We recommend around a 4 to 6 psi decrease when you hit the rough roads, but a lesser drop if you are travelling at a higher speed and/or carrying a heavy load for the ideal tyre pressure.
Take extra care when tackling this terrain. You can lower the tyre pressure to as low as 22 psi to increase the traction and flexibility of tyres and reduce damage. Maintain a slow speed and avoid sudden throttles or turns to avert the risk of hitting something sharp into the sidewall. If the road becomes smoother but still rocky, increase the tyre pressure to around 28 psi.
Feel for the mud is necessary here. If the earth feels slippery but still feels the firm ground below, maintain a tyre pressure of about 28 psi. However, if you can’t feel traction from your tyres because the mud is deeper, decrease the car tyre pressure to 22 psi. Again, drive at slow speeds and avoid sudden movements with the vehicle. Mud can enter the tyre if it deflates low enough.
Word of advice: We mentioned above are not hard-and-fast rules on the ideal tyre pressure for vehicles. These are just generalised guides. Getting the perfect tyre pressure for specific road conditions may take time and experience.
Nevertheless, careful driving is paramount not just for you to traverse these roads successfully but also for tyre health and your safety as well. A d don’t forget, when you return to the smoother road, check for any tyre damage or leaks and inflate your tyres back to their original tyre pressure.
What factors can affect car tyre pressure?
1. Ambient temperature
Remember, the colder the temperature, the lower the tyre pressure. A d lower tyre pressure means the tyres deform further, and you lose grip on the asphalt and cause heat buildup that damages the tyres. Sun exposure also increases the air temperature inside the tyre, affecting the tyres the same way. With these in mind, adjust your driving and how you inflate your tyres depending on the temperature outside.
2. Tyre temperature
As tyres move, turn, or carry more weight, it deforms and the temperature increases. Tyre pressure increases up to 5 psi when tyres expand because of the high temperature created. It is best to monitor the tyre pressure, especially during long drives regularly and if you hauled a heavy item in your vehicle.
3. Tyre condition
Over-inflation and under-inflation of tyres cause different damage to car tyre treads. Rough roads, bad driving habits (e.g. overspeeding, quick starts and sudden stops, driving over obstructions, potholes, and curbs, high-speed sharp turns), and the effects of weather over time. These contribute to the wear and tear of tyres. And a damaged tyre is prone to leaks and punctures that reduce tyre pressure and may cause you to lose control of the vehicle while driving. Included constantly in best practices for drivers is checking tyre condition and tyre pressure at least every two weeks.
What products can help car tyre pressure monitoring?
1. Tyre pressure gauge
The old-school tyre pressure monitoring is through a hand-held tyre pressure gauge. And the way you check the car’s tyre pressure is by removing the valve caps and placing the gauge on the valve stem. If you press down hard enough to when the hissing sound disappears, you will get a reading on your tyre pressure.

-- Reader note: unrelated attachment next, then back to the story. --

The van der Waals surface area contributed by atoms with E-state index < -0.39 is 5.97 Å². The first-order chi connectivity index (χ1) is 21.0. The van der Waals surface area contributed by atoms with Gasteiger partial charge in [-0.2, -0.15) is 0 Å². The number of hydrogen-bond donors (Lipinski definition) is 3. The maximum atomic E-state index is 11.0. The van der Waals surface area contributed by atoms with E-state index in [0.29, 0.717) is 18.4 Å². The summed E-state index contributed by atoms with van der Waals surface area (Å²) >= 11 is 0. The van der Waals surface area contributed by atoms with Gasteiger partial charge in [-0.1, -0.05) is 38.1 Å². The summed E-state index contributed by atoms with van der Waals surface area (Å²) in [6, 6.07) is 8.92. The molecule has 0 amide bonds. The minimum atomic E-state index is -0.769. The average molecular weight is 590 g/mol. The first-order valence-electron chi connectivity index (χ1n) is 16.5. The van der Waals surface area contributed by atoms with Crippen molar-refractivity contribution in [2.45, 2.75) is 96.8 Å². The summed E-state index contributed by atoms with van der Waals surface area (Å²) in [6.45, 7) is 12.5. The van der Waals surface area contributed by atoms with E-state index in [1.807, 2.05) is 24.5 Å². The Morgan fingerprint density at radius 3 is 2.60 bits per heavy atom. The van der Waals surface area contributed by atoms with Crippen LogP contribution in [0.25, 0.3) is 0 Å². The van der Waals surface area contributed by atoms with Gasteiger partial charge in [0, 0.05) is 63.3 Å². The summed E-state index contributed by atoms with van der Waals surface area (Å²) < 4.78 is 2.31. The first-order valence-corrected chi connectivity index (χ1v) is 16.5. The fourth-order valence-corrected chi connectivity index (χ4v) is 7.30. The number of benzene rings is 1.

A reading from a standard or analog tyre pressure gauge is where the bar stops on the face of the device. A digital gauge shows its reading on its screen. The latter is a little more accurate, but the readings they give out are close enough for both to be reliable.
You could also proceed to your neighbourhood petrol shop, and most of the time, their air compressors have their tyre pressure gauge. The only downside here is that your tyres may not be cold anymore (since you most likely drive to the station). Therefore, the measurement you will get might not be as accurate.
Tyre Pressure Monitoring System (TPMS)
Since its initial introduction in the 1980s, the use of tyre pressure monitoring systems or TPMS has grown steadily in the car community for the past few decades. The passing of the TREAD Act of 2000 in the United States pushed further the proliferation of the TPMS, as manufacturers of US-made cars made the system a stock feature in their models from 2008 onwards. European, Russian, Japanese, South Korean, Taiwanese, Indian, Chinese vehicles adhered to this standard years later, mainly for cars below 4.5 tonnes.
Australia has yet to mandate TPMS in locally made cars as of 2020. However, with the prevalence of aftermarket brands, having one installed on your vehicle should be easy. It’s easy to conclude that these aftermarket TPMS units filled the demand for owners with cars not fitted with the device or those who needed replacement.
Types of TPMS
There are two types of tyre pressure monitoring systems – the indirect TPMS and the direct TPMS. The fundamental difference between the two is measuring the car’s tyre pressure.
The former uses the speed sensors of the vehicle to measure the rate of revolution vis-à-vis the speed of the car. If something is not on-standard, the system alerts the driver of an over- or under-inflation of the tyres. This TPMS is relatively cheaper and easier to install but must be reset if you re-inflate your tyres.
We recommend installing a direct TPMS, even if your vehicle has the indirect one already. This device is more accurate and measures tyre pressure (“direct”). The system functions using pressure monitoring sensors installed on each tyre. Each sensor sends unique data regarding tyre pressure and temperature to a central console that processes and displays them.
Compared to the indirect TPMS, the direct TPMS does not need resetting when installing new tyres or re-inflating them. The sensors’ batteries may last for at least three years before replacement. Though, the price of the unit and the tools for re-synchronisation may be a downer. But we’re telling you, having one is a worthwhile investment.
Several aftermarket TPMS models can now function on cars, 4WDs, SUVs, trucks, and caravans. And finding one is pretty simple on the internet. However, it would be better to find a quality TPMS made for Aussies and the Australian environment (sometimes harsh) at consumer-friendly prices.
Our Final Word
Getting and maintaining the ideal tyre pressure for your car results in a safer drive, better fuel economy, and lesser wear. That’s why tyre pressure monitoring is essential for everyday travel, more now than you think. And the technology and tools to do such an important task are now within reach. Install a TPMS now and realise the difference!